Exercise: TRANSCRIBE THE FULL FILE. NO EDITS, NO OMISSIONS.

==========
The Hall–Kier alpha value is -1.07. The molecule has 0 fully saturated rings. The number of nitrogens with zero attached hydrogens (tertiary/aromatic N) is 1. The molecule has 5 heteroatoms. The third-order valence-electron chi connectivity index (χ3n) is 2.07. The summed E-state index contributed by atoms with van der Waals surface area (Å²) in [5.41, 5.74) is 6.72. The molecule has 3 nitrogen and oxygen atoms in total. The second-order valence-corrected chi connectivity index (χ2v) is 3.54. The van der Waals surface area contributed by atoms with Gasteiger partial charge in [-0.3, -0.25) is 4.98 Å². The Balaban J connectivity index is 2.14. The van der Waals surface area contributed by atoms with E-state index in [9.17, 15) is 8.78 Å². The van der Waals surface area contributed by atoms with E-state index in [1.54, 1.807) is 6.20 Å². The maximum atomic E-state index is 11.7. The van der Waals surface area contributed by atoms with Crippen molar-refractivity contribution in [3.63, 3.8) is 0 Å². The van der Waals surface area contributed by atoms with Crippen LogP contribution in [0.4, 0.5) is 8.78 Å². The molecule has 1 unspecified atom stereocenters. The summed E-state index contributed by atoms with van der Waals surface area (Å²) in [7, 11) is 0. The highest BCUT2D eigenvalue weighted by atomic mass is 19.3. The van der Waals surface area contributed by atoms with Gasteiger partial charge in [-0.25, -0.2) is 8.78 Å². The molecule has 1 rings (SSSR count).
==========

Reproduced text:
The Hall–Kier alpha value is -1.07. The molecule has 0 fully saturated rings. The number of nitrogens with zero attached hydrogens (tertiary/aromatic N) is 1. The molecule has 5 heteroatoms. The third-order valence-electron chi connectivity index (χ3n) is 2.07. The summed E-state index contributed by atoms with van der Waals surface area (Å²) in [5.41, 5.74) is 6.72. The molecule has 3 nitrogen and oxygen atoms in total. The second-order valence-corrected chi connectivity index (χ2v) is 3.54. The van der Waals surface area contributed by atoms with Gasteiger partial charge in [-0.3, -0.25) is 4.98 Å². The Balaban J connectivity index is 2.14. The van der Waals surface area contributed by atoms with E-state index in [9.17, 15) is 8.78 Å². The van der Waals surface area contributed by atoms with E-state index in [1.54, 1.807) is 6.20 Å². The maximum atomic E-state index is 11.7. The van der Waals surface area contributed by atoms with Crippen molar-refractivity contribution in [3.63, 3.8) is 0 Å². The van der Waals surface area contributed by atoms with Crippen LogP contribution in [0.4, 0.5) is 8.78 Å². The molecule has 1 unspecified atom stereocenters. The summed E-state index contributed by atoms with van der Waals surface area (Å²) in [7, 11) is 0. The highest BCUT2D eigenvalue weighted by atomic mass is 19.3. The van der Waals surface area contributed by atoms with Gasteiger partial charge in [-0.25, -0.2) is 8.78 Å². The molecule has 1 rings (SSSR count).